This week's tip comes from Janice Del Negro
Last weekend I was fortunate enough to be invited to present at the Rocky Mountain Storytelling Conference in Golden, Colorado. The keynote was given by the incomparable Janice Del Negro. Watching Janice is mesmerizing and an education in itself.
In this age of the Moth and the proliferation of personal stories, Janice steeps herself in 398.2 - Folktales and Fairytales. Commonly known as the "traditional" side of storytelling, Janice seems anything but. The tales she tells are from a great "tradition". But the way she crafts and tells them is clearly out-of-the-box.
One might ask, "How can this be? aren't traditional stories supposed to be 'sacred'? One shouldn't be able to change them just to suit one's mood'" This is where Janice excels.
She reminds us that Folktales and Fairytales that we read in literature are merely ONE person's interpretation of the story at ONE point in time. That is the version that is preserved on the written page. But that may not necessarily be the only version that is valid. Do we, as storycrafters, have the right to change a traditional story to suit our own, or the audiences' sensibilities? An emphatic "YES" is her response!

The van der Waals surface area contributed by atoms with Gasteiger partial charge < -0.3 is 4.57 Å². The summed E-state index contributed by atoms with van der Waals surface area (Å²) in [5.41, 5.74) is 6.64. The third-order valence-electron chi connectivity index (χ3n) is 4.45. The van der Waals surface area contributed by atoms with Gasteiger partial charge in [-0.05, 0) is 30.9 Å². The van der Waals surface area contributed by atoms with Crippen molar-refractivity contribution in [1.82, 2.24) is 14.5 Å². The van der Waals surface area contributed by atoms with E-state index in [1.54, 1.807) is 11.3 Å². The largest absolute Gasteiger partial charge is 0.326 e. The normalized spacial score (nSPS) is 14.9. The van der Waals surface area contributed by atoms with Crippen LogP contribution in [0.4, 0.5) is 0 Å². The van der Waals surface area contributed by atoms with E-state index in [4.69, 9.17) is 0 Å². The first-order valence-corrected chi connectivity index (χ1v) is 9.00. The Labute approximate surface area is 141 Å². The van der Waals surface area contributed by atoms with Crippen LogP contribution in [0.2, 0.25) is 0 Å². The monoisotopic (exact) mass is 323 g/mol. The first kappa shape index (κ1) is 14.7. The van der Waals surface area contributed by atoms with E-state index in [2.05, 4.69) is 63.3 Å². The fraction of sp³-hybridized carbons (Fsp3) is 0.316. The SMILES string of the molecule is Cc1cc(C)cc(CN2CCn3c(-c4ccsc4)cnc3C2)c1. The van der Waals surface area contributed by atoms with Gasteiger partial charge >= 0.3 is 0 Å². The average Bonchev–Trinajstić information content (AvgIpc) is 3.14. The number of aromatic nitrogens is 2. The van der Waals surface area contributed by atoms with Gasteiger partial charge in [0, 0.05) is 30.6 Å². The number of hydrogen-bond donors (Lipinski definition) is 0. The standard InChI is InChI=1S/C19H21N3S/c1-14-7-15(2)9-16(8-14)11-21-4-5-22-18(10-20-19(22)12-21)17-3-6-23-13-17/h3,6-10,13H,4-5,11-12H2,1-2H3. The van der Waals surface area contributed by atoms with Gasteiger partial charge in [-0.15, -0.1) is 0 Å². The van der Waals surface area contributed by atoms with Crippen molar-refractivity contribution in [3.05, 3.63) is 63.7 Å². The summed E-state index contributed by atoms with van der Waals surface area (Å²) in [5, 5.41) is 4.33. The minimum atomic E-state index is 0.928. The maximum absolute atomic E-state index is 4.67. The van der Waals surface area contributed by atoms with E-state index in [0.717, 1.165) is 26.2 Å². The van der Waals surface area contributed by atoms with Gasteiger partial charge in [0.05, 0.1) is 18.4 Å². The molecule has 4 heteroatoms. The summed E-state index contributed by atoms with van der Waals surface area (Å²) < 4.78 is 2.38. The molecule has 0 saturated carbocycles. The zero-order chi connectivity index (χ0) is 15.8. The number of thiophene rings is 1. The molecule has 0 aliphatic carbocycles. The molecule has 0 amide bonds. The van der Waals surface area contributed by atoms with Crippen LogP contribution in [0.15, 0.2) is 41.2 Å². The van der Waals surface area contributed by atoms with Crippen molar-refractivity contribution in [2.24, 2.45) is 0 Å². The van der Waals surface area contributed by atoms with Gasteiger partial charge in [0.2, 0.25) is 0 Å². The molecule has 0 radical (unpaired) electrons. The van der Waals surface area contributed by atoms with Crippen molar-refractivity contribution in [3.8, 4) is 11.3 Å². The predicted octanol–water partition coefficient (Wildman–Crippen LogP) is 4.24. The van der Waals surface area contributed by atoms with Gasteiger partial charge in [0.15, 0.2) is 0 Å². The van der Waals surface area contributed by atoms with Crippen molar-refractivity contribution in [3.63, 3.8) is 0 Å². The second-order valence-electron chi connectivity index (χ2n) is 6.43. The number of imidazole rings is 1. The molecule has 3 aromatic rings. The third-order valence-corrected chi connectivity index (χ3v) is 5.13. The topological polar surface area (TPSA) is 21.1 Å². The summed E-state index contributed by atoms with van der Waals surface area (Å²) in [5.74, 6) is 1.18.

In the opening night's concert, Janice took us through an irreverent yet amazing version of Rapunzel, continually reminding us that, "A story is always different, depending on who tells it."
She does remind us that "Maintaining the original story-arc is important. It's how one interprets it; that is what makes the story yours and unique." Think of Disney's Maleficent, where true love's kiss is not that of a lover, but, in this case, of a loving aunt.
So, when you love a particular story, but think it might need some changes in the way that YOU tell it, rejoice! Think outside-the-box. Make creative choices and support them. Remember, "A story is always different, depending on who tells it."